Griz, a young teenager, is one of very few children left alive. He lives with his family on a remote island "... off the Atlantic coast of what used to be Scotland." The mainland is said to be empty of people, but his family stays away from it anyway. They have everything they need to survive on the islands surrounding their home. 

Griz is lucky -  he has siblings. This is rare in a world where few children are born. Griz has an older brother and sister and should have one more sister, but she died tragically a few years before Griz's diary entries begin. 

Besides his family, the only things he truly loves are his two terrier dogs; Jip and Jess. 

When a jovial trader arrives on their island, he does something that changes Griz's life forever after. 

This wonderfully vivid story grabbed my attention and held it through it's entirety. In fact, I was so engrossed in the story that I read the entire 336 pages in a single 24 hour span. 

This is a coming-of-age tale like no other. Told in the style of diary entries, this book offers a unique perspective on the world as seen through the eyes of a young adult who has spent his entire life sheltered not only by geography, but also by his parents and older siblings. 

A major theme of this book is the love between man and dog. It explores exactly how far someone might go to rescue their pet. As a 'dog-person,' I completely understand the depth of Griz's relationships with both Jip and Jess. 

Griz faces many adventures and experiences sights and sounds that previously he had only ever read about in books. 

Griz writes that "... no one knows the end of their story..." and I felt this quite keenly at the end of the book.

Although the loose ends are all tied up and questions are answered, the author leaves open the possibility of more books starring Griz and his loyal canine companion. I, for one, cannot wait. I very much look forward to reading them. 

I am rating this young adult book as 5 out of 5 Stars ⭐⭐⭐⭐⭐

***Thank you to the Publisher and to #NetGalley for providing me with a free copy of this book.***
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Man, I tried really hard to love this one, and there was enough cleverness and novelty that buoyed me through the early chapters to hook my interest, but, sadly, this one lost me about 60% in.

The story of Griz, whose parents were two of the few humans unaffected by a virus spreading infertility, A Boy and His Dog begins on an island off the UK mainland where Griz and his family live a subsistence life of meager farming, fishing, and scavenging from what remains of our world (the timeline seems to place this book at about 100-150 years from our own time). He has two dogs of his own, one of whom is stolen by a mysterious traveler who comes by Griz's family's island.

The author makes some interesting choices, like telling a dystopian story from the perspective of someone who did not experience the fall (think if the boy from The Road, which this book references often, were the protagonist instead of the man) and telling the story in the form of a journal/letter to an unknown our-timer whose picture Griz finds while scavenging.

However, one of the biggest issues in setting a novel in a world where the human population is down to 20,000 or so worldwide is the fact that there really isn't a whole lot; Griz's storytelling style makes the narrative hard to follow, and the unique choice of having a child born after the apocalypse tell the story has a downside in that it makes Griz's descriptions of common settings difficult to understand.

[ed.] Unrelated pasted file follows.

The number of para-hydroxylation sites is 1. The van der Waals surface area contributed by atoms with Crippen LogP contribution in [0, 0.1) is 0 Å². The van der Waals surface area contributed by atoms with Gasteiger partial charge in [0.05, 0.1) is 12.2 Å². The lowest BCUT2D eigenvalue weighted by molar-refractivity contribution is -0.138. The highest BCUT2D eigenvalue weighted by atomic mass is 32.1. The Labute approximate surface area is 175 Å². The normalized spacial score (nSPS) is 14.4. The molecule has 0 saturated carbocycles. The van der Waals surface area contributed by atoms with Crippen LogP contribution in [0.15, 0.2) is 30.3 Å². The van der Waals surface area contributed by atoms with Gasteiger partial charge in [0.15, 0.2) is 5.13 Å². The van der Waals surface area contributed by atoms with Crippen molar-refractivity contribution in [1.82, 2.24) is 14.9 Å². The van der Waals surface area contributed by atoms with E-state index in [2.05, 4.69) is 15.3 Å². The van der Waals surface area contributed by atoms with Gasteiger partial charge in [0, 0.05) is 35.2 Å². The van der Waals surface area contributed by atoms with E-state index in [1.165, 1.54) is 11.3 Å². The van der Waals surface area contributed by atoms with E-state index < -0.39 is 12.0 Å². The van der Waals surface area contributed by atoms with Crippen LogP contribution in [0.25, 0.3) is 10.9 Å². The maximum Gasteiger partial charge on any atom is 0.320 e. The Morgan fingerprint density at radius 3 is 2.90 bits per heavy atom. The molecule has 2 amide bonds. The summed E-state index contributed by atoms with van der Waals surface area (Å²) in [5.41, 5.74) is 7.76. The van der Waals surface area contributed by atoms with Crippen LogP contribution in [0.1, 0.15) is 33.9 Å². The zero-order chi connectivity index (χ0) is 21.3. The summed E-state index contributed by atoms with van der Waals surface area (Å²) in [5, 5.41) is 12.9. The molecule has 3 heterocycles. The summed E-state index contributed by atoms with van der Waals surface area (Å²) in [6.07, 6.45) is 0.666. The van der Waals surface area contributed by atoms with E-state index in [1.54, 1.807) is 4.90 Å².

By about 40% in, I became simply indifferent to Griz, and was uninvested in the travels of him or his titular dog (both the one he travels with and the one whom he is on a quest to save). Like a lot of dystopias (and this one references most of them), the book has a great concept and great hook but fails to deliver in the follow through.
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I was completely in awe after reading the first free chapters and thought this would be my "book of the year". Not sure about that after finishing the whole book - but first I want to thank publisher and Netgalley for providing a copy!!! Don't misunderstand: I love the book. It is very unique, a special gem, and not only because its plot of the bonds humans and their pets. Soemtimes the book goes way deeper and makes you think about our Now and a probable Later like the world our narrator is living in in an empty, post-apocalyptic world. I think the beginning and the ending parts are fabulous. I'd re-think the 3.Quarter - the author gets lost in details that are not needed or I'd say: the book carries a special mood. To stay in that details aren't the focus, the story is. You flow through this universe and watch it from above and while passing - stopping for a moment is fine, staying for too long makes restarting the flow difficult. 
However, I think and hope that this book will find its way to readers who will see "the feel"!!!!
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I picked up this book because of the cover and the title of the book. Who doesn't love a story about a boy, his dog, and an apocalypse? However, I felt I had to trudge through the narrative of the story. 

There was an excessive amount of exposition, which felt too heavy. The dialogue, what little there was in the story, was lackluster and hard to follow since there were no traditional quote marks to show when a character was speaking, which when reading exposition and then all of a sudden it's someone talking, it can be jarring to transition. I found myself skimming portions of the chapters because it felt too difficult to get through some of the detail that didn't keep me involved in the storyline. 

At one point, all I cared about was finding out what happened to the dog. I did like the last portion of the book and the ending, and it had a good twist. 

I'm not sure I would recommend this book, however.
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What a moving and insightful story. This book explores the bond of humans and animals. With a powerful voice, engaging writing, and vivid imagery, this title will live on in reader’s hearts.